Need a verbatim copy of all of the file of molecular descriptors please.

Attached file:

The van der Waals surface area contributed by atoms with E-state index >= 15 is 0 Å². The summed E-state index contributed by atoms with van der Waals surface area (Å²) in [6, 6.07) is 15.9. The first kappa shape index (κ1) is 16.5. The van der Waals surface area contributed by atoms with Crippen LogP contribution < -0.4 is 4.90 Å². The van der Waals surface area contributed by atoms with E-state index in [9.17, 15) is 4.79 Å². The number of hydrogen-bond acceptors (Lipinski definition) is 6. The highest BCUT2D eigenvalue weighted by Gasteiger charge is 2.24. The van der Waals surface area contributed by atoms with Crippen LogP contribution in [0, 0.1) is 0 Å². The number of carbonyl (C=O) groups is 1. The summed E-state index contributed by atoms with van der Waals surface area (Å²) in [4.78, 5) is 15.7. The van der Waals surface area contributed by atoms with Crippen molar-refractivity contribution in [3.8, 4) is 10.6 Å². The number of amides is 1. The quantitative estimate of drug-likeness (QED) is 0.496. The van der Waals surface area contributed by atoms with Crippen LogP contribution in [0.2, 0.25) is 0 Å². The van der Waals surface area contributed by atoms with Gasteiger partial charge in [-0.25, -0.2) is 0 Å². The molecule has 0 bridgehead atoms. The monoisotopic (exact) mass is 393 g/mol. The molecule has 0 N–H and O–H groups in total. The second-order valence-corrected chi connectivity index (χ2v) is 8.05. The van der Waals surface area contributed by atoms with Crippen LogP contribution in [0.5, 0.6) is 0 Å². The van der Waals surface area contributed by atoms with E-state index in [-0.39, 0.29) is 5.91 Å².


The van der Waals surface area contributed by atoms with E-state index >= 15 is 0 Å². The summed E-state index contributed by atoms with van der Waals surface area (Å²) in [6, 6.07) is 15.9. The first kappa shape index (κ1) is 16.5. The van der Waals surface area contributed by atoms with Crippen LogP contribution < -0.4 is 4.90 Å². The van der Waals surface area contributed by atoms with E-state index in [9.17, 15) is 4.79 Å². The number of hydrogen-bond acceptors (Lipinski definition) is 6. The highest BCUT2D eigenvalue weighted by Gasteiger charge is 2.24. The van der Waals surface area contributed by atoms with Crippen LogP contribution in [0, 0.1) is 0 Å². The number of carbonyl (C=O) groups is 1. The summed E-state index contributed by atoms with van der Waals surface area (Å²) in [4.78, 5) is 15.7. The van der Waals surface area contributed by atoms with Crippen molar-refractivity contribution in [3.8, 4) is 10.6 Å². The number of amides is 1. The quantitative estimate of drug-likeness (QED) is 0.496. The van der Waals surface area contributed by atoms with Crippen LogP contribution in [0.2, 0.25) is 0 Å². The van der Waals surface area contributed by atoms with Gasteiger partial charge in [-0.25, -0.2) is 0 Å². The molecule has 0 bridgehead atoms. The monoisotopic (exact) mass is 393 g/mol. The molecule has 0 N–H and O–H groups in total. The second-order valence-corrected chi connectivity index (χ2v) is 8.05. The van der Waals surface area contributed by atoms with Crippen LogP contribution in [0.5, 0.6) is 0 Å². The van der Waals surface area contributed by atoms with E-state index in [-0.39, 0.29) is 5.91 Å².